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Unicorns are usually found in fictional stories, a mythical creature that expels rainbows from every orifice. However, in polyamory, unicorns and unicorn hunters are a commonly used term. So what exactly are unicorns in our world and is being a unicorn hunter good or bad?

Unicorn hunting refers to when a couple looks for a third partnerin the dating world, usually a bisexual woman, to join their relationship. The new partner is expected to have a relationship with the couple as a single unit, be completely exclusive to them and abide by their pre-established rules.The new partner is devoid of any autonomy or desires. Usually the women approached for such propositions are sexualised for their identities and used for sexual gratification of the couple (or fantasies of the man). This is very harmful, predatory and negatively impacts bisexual women and adds to their fetishization by society.

Let’s cut to the chase, being a unicorn hunter is bad. Don’t be a unicorn hunter. Now let me explain why and the reasons it is viewed with suspicion, dislike and scorn and every other negative adjective in the dictionary.

As previously mentioned, unicorns don’t exist in real life . Unicorn hunters are looking for someone to satisfy requirements that are simply impossible to exist within a person, being so hard to find, these people are then called ‘unicorns’ for their rarity.

Opening up your relationship and stepping into the world of polyamory is an exciting experience. You’re bound to make mistakes and learn/unlearn as you go. However,  many couples are prone to becoming ‘unicorn hunters’ and contribute negatively to the community. Hence it is important to know what to avoid and take informed steps ahead.

A triad is a relationship between three people, where everyone has their boundaries and wishes respected. All three people have a relationship with each other and they dynamically impact each other. The three people engaged in the arrangement discuss their needs with each other, and together develop mechanisms that work for everyone. Therefore, everyone has an equal say in what works and what does not for each of them and structure their relationship accordingly. 

For example, Person A and B love spending quality time together but Person C prefers having time alone for a few hours daily, therefore all three will structure the relationship in such a manner that Person C can have time to themself as well as with each other.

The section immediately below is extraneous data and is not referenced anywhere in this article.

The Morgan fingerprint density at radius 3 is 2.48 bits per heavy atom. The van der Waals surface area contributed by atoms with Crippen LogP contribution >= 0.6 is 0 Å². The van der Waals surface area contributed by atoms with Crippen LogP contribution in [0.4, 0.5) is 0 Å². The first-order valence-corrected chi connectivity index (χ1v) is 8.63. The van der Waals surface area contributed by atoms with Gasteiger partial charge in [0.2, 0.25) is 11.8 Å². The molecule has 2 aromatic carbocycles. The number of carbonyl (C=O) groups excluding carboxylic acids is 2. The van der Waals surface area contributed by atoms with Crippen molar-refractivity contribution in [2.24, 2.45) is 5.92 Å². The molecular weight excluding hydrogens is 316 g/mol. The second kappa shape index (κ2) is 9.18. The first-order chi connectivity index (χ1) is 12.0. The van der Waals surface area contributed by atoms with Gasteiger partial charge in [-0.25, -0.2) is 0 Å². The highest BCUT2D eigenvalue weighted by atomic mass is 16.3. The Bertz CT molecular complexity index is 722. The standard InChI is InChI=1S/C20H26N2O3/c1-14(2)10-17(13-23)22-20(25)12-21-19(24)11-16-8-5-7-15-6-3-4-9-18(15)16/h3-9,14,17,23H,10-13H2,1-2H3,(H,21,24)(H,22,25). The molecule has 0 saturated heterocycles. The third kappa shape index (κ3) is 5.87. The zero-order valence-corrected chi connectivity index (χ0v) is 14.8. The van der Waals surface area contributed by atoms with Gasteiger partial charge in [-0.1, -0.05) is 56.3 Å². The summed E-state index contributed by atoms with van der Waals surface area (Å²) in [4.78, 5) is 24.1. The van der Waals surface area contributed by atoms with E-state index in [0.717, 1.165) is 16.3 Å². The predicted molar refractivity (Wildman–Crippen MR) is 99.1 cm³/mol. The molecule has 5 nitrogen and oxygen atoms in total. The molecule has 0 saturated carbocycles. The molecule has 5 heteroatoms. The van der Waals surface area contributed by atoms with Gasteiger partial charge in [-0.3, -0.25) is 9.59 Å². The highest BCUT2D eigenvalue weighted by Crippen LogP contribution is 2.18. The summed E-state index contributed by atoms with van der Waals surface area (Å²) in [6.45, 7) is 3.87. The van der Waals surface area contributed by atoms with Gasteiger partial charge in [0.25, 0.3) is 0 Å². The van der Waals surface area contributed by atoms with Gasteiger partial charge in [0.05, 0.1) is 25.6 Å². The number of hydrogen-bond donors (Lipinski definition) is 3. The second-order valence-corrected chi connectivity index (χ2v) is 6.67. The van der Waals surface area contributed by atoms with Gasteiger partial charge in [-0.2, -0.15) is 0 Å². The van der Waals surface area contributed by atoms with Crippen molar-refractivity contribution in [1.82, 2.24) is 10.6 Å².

As we can see, expectations, preferences and deal breakers are communicated, and truth and honesty between all partners are keystones for having a healthy experience.

This is in heavy contrast to how unicorn hunters dictate the relationship for their new partner, where Partner A and B do not incorporate Partner C into their discussions about the relationship, expect the same expression of attention for both of them and consider the couple as a ‘supreme unit’. Does this all not sound exhausting? The expectation to divide time, love, affection and attention equally between the couple is unrealistic and unfair especially when the new partner does not receive the same standards.To put the new partner into a predefined role where they cannot exercise much autonomy just sounds violent.


A lot of the time, since the new partner creates new dynamics within the relationship, there is a large amount of jealousy and feelings of ‘infidelity’ start to foster between the couple. This is then taken out on the new partner, thereby creating a hostile and toxic environment. Also, I should mention, many bisexual women who are part of the couple that opens up usually find the experience more enlightening than their counterpart, which adds to the complications of the established relationship.


This is not a sustainable way of forming relationships or participating in polyamory.

As a queer person, I have come across a fair amount of couples ‘looking to add a third’ on dating apps and to be very honest, the language itself reeks of unequal power dynamics all leaning towards the couple. It makes me feel sexualised just from reading it. To add insult to injury, many couples are not interested in exploring polyamory but rather want to recreate their favorite porn which just makes it worse. Many people who have been victims of unicorn hunting begin to feel grossed out by their identity, bodies and become skeptical of their desire to explore beyond monogamy.


If you’re a couple interested in figuring out your sexualities beyond each other, I would recommend beginning this journey separately and practicing honest communication with all your partners if you want to have a healthy and satisfying experience. Making mistakes is okay, this is what community and the internet is for! But please do not become unicorn hunters ever.

Writer Vansha Jain

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